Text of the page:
That’s totally what you watch old films for!

…exactly! And the cars just seem to be much more individual. I genuinely can’t tell most modern cars from each other, but when I look at 1960s and 1970s cars they’re all really different.

Well I’ve got a car here in London, a little old Triumph. And it’s a four-seater Drophead car, about half the size of every other car in the road – they’re all the standard boring SUVs, and they all look the same. Mine’s a tiny little car that takes up half the parking space – it’s at least a foot and half narrower than all the others. And that was the standard four-seater car!

Is that the car you’re taking some of your crowdfunders out in? I noticed that was one of the rewards…

Yeah, two people have bought a ride. This is, of course, providing we get the funding! We’re about 55% there. I think, at the moment, it’s quite hard – we’re nearing Christmas and purse strings are quite tight.

Do you know who the two people are?

No, I haven’t looked yet.

They might be a right pair of weirdos…

[Laughs] Well Fuel said to me, “That sold fast, can we do some more?” And I said no, because I don’t know who it’s going to be. My friend Pete did a crowdfunding thing, and one of the rewards was to spend a day with him, and he couldn’t get rid of them…

I notice you didn’t specify how long the car journey would be. You could feasibly just take them round the block for ten minutes.

Exactly! [Laughs] It depends on the person, I guess…

The one thing that really struck me about Wrappers Delight was that it gave you a great idea of what it was like to live in the era in which those designs were produced. But I know much less about car brochures than I do about vintage sweet wrappers and crisp packets. Do you get the same kind of feel from them?

Totally, 100%. You can look at any one of those brochures, and go, “Oh, that’s very early 60s. And that’s definitely late 60s, and that’s definitely 1970s, and that one’s 1980s.” It’s really easy to spot the eras from the art direction and the fonts. But, at the same time, there’s some odd, experimental stuff going on that you wouldn’t expect. It’s really interesting.

What kind of thing?

Just the strange use of illustration, and weird ideas about typography. In the Volkswagen Karmann Ghia brochure, you don’t see the car for the first eight pages. It’s full of pictures of glasses of wine, saying “Memories are made of great nights…”. And then finally you see the car, but only in the distance! It’s just odd, really.

There are some great 1980s graphics, too. The TR7 brochure is really good, and so is the DeLorean brochure – it’s about a foot and a half long with a graph paper kind of look. It’s just weird. I find it very exciting, and I think people into graphics and photography are going to really like the fact that it’s quite… groovy.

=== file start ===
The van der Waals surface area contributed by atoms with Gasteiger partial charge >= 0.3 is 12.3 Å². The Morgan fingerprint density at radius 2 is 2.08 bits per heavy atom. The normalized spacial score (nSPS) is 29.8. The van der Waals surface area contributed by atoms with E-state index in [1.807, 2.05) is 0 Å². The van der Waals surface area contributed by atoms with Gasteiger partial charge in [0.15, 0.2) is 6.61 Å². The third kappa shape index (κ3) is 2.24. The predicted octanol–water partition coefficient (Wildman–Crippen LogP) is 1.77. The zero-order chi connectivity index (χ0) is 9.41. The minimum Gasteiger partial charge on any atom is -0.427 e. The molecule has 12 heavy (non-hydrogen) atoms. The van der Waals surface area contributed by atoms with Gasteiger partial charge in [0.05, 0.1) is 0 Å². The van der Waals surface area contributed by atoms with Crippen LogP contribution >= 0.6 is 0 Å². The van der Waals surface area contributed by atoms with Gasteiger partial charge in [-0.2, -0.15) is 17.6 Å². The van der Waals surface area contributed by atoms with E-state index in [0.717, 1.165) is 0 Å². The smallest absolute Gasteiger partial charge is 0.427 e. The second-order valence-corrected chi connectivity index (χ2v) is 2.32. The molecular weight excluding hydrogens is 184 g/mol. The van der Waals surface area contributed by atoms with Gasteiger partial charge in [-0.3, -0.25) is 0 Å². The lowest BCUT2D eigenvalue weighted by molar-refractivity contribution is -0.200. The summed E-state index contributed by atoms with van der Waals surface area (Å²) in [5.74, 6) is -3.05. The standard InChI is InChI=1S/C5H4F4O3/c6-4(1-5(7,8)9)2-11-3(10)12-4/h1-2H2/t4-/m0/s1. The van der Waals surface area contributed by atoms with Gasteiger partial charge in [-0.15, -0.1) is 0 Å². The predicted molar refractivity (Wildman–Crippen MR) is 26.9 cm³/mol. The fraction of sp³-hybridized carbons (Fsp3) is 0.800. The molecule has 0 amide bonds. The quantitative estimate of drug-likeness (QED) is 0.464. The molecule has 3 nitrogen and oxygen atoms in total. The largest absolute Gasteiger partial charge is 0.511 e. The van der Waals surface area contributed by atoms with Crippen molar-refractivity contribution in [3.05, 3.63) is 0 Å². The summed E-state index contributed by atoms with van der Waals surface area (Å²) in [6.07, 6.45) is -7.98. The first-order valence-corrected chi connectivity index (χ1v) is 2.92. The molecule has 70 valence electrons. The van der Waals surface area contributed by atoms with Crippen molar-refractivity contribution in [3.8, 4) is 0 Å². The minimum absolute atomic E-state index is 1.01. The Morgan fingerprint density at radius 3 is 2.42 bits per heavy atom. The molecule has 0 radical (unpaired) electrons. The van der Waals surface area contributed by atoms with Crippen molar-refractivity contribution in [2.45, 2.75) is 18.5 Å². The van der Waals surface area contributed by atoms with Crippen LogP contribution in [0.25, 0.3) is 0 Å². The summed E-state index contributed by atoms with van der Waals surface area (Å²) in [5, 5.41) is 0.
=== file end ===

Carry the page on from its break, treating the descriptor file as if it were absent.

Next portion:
Some of the Ford brochures are amazing. And some of the Citroen brochures are out of this world! They’re just cool, with mad art direction. Unlike anything else. And the Reliant Robin one is mad… they’re trying to sell this three-wheeler car, and it’s just really funny.

We had a Reliant Scimitar when I was a kid…

Great car! Fibre-glass, so it would never rust. With chrome bumpers. Yeah, the Scimitar GTE… Princess Anne had one of those.

Blimey, she did as well. I knew that because my Dad was a member of the Scimitar owner’s club, and we used to get the newsletters. Princess Anne seemed to be in a lot of them.

One of the Scimitar GTEs has got the most hilarious brochure. There’s a double-page spread that just says “LOADSWALLOWER”…

Blimey. As in L-O-A-D?

Yep, L-O-A-D.

Maybe that’s what attracted Princess Anne…

Exactly! [Laughs]

Did the way in which cars were marketed change a lot over the decades? I can imagine 1960s cars being sold as groovy accessories that will make you look like Michael Caine… and then by the 1980s, they seemed to be promising cars that could drive across mountainsides and remote deserts.

It depends on the car. A lot of the 1960s stuff is really quite naïve and charming. In the 1970s, it’s all quite practical and quite engine-based… they’re showing off the sports engines, that kind of thing. I mean ultimately, they make all their money from selling family cars… so there’s a little bit of the Swinging Sixties, with girls in black and white mod outfits and crazy backgrounds, but not much.

Is there a futuristic element to some of the cars as well? Are they promising us a science-fiction lifestyle? I guess the DeLoreans had an element of that…

Only really in the 1980s, that’s when it gets a little bit Space Age and they start experimenting with different paper stock and art direction. It all goes a bit mad, which I like.

What are attitudes like throughout? I went to the Motor Show at the NEC in Birmingham in 1988, and remember being taken aback to discover there genuinely were girls in bikinis sprawled across the bonnets of sports cars. I thought that king of thing only happened in 1970s sitcoms…

No, I’m sure. What’s interesting with these brochures is that you don’t get that. Not at all. There’s one moody picture of a woman in a Ford Escort where she’s looking a little bit “Are we going back to yours now?” But apart from that there isn’t anything. I think there’s a tendency to mix up car brochures with pornography that uses cars. Throughout the 1970s and 80s, things like Playboy would feature cars all the time: there’d be sports cars with sexy ladies, and guys with black leather driving gloves, that kind of thing. But the sales brochures really didn’t use sex to sell cars.

I’m really surprised by that, given the whole cliché around cars being penis extensions. They don’t play on that kind of masculinity at all?

No. I mean, I’ve called the book Auto Erotica because it’s my personal opinion that some of the brochures and the cars are really sexy. But not in that obvious way.